The Four Essentials for Healthy Living

Sounds True
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Sounds True's Awakening a Joyful Heart with Meditation

Jack Kornfield on How Mindfulness, Love, and Compassion Can Change Your Life

03:03:46 of on-demand video • Updated

  • Understand what it takes to awaken your heart and allow joy to enter your life.
  • Use a variety of meditative practices to change the way you think about yourself and the world.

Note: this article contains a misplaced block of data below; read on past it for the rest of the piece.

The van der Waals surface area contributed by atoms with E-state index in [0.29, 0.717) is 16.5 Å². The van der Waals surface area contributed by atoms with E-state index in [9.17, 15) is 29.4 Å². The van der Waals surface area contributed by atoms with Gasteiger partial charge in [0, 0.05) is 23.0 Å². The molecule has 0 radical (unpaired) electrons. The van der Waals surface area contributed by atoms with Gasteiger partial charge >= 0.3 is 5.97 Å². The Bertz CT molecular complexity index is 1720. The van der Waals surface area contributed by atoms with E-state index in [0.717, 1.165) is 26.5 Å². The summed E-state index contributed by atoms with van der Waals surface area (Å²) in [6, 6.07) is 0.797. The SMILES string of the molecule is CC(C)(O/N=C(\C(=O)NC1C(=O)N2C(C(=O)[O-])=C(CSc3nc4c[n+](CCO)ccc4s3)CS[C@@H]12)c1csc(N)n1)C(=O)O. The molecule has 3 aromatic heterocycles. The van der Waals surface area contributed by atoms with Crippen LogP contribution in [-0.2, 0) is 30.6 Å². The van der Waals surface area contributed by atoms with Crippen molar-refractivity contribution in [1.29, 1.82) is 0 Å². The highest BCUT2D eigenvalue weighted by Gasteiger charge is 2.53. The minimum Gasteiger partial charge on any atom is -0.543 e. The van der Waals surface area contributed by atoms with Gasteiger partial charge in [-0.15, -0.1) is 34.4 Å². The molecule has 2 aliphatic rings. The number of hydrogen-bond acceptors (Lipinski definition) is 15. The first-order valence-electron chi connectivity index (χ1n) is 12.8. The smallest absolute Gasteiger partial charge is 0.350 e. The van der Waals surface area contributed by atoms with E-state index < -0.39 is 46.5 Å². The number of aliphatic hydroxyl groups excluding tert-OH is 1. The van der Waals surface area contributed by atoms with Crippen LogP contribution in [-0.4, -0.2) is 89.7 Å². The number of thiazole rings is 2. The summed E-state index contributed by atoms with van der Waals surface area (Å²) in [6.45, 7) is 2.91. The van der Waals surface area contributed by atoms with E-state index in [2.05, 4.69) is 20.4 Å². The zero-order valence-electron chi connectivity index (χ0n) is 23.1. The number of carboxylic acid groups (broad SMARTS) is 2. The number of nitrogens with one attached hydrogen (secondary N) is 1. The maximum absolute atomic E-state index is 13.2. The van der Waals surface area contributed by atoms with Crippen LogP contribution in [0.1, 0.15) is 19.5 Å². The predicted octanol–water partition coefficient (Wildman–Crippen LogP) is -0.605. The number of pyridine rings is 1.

English I'm really pleased to be in this beautiful space it feels like a keeva like you would go descend in New Mexico underground into some sacred space. Quite remarkable. We will work with what are the Buddhist teachings of the awakened heart. Now if it were not Han teaching who I love very much he would probably teach you one thing very slowly and you would sink into the present moment and leave here just present which is all you need really . But because people are different and my temperament is different as well rather than one simple thing it will be an overview of the treasure chest of the practices of the heart. For us to work with together and then for you to take to use in your own life or to pass on to other people which is also fine as long as you're doing it you know it's fine to teach them to other people but you've got to be doing them yourself. Let me ask you if I may. How many of you are health professionals or mental health professionals just to know about half. It looks like sort of the others are your clients that you brought along right. How many of you artists great educators scientists fabulous business people good let's see politicians . I keep Oh gosh I wish. Let's see how many of you are relatively new to meditation practice virgins even in Oregon. That's great. OK welcome to you. How many of you have done a residential retreat of a week or more at some point. Probably half of you how many are connected with Portland insight meditation community. Great thank you. And how many have a deep spiritual path that's not based on Buddhist practice but Christian or Sufi or some other Hasidic also welcome. Wonderful. And with that spirit I'd like also to welcome as the gates of the teachings of Dharma which means the path of what's true and welcoming and liberating are open to everyone regardless of and including every age and every ability and every sexual orientation in every race and class and ethnicity and however weird you are which I'm speaking as a weird person. I just have to include myself in this whatever your uniqueness it is treasured and valued your inherent dignity and nobility and worth is welcome here in this community that we make together in the practices that we do. So this morning I want to do some introduction and then we'll work our way toward a couple of practices of loving kindness and the ways to work with them. In the afternoon we'll shift toward compassion. I really want to start with the mystery of our life and human incarnation. Someone said that the question is not the future of humanity but the presence of eternity that really matters to us. And here we are born into this world of unbearable beauty and some terrible tragedies as well that we all know continuing in many ways and they're wedded together in this human life and they all arise and are held. We've taken birth in this human body and consciousness and experience pleasure and pain and gain and loss and fame and disrepute and love and hate. If not in ourselves yes in yourself. Never mind. And others but how did you get here. How did you get born into this human life. I mean here you find yourself in this human body with wiggly things at the end and the remnants of claws right and a little vestigial tail if you want to look right at a hole at one end into which you stuff dead plants and animals regularly and grind them up and push them down the tube till they come out the other side. Right. And you ambulate by falling one direction and catching yourself and then you follow the other direction catch yourself. It's bizarre. It is. Have you taken a look and you get little patches of fur. Right except sometimes you lose the fur. And if you don't think that's weird pay attention the next time you're making love which is a wonderful thing to do. It's fantastic but it's really strange. I mean this is how we make people you know. Come on. How did you get in there. And who are you really what was born with the spirit that came into this human life. All right a different way to approach it. When you look into the mirror you'll notice you've aged it right. Face it we are drooping here little wrinkles there you know how it works right. But the weird thing is that you don't necessarily see older and do you know why that is because it's only the body that has aged as you look in the mirror. Take a look at the physical body of your incarnation. There's some part of you that's going hmmm losing its ferde drooping over their wrinkling their and so forth. And you know in this very deep and intuitive way as the witnessing that you are not just your body you understand this is it makes sense. There is in us spirit a consciousness that is connected to this bodily incarnation but it's not who you really are. Of course we get so busy in this culture speedy and complicated and all the things that we're supposed to do you know and keep track of that we kind of lose this sense of awe and mystery how we got here who we are. The beauty of spirit that gets to be here for only a short while a poem from Ellen Bass she writes. If you knew what if you knew you'd be the last to touch someone. If you were taking tickets for example the theater tearing them and giving back the ragged stubs you might take care to touch that palm for the last time. Brush your fingers along the lifelines crease. When a man pulls his wheeled suitcase slowly through the airport when the car in front of me doesn't signal when the clerk at the pharmacy won't say thank you. I don't remember. They're going to die. A friend told me she'd been with her and they just had lunch and the waiter a young gay man with plum black eyes joked as he served the coffee kissed her and powdered chii when they left. Then they walked half a block at her and dropped dead on the sidewalk. How close does the Dragons spume have to come. How wide is the crack in heaven. Have to split. What would people look like if we could see them as they are soaked in honey stung and swollen reckless pinned against time and so we live with this mystery of time of this body it has a certain arc the mystery of death and this life. And what do we do with it. And so to meditate isn't so much a self-improvement project. Florida Scott Maxwell Well no matter how old a mother is she looks at her middle age children for signs of improvement. And you know you can undertake spiritual practices if it's it's a self-improvement project. You know you go to therapy and you go to the gym and you jog watch or die. Do all these things. And maybe if you meditate too you'll get better. I hope so but it's really not about that. It's an invitation to step back or open to some greater sense of mystery to see where it is. So let's just take a breath for a moment. Be present maybe you will do a little one syllable chant as we start by sitting in Sanskrit. They say that there is a word that sums up the Buddhist texts on complete and perfect wisdom in one syllable. Saves you a lot of reading because the main text is 800 or eight thousand verses you know and it's summed up in the seed syllable Ah because it's considered the first sound in life and the last sound. But most importantly it's the syllable for letting go. So let's just sing it together also we'll see what the acoustics are like in this sacred space. And then after we're just sit for a moment in the presence of being alive in the presence of being surrounded by others and the with white ears. Your tears in your poignancy and your longing and your love and your joy and your aching back and itches and pleasant sensations and warmth and cool and all that stuff just your humanity. Keep it going. That harmony ah ah ah ah ah ah ah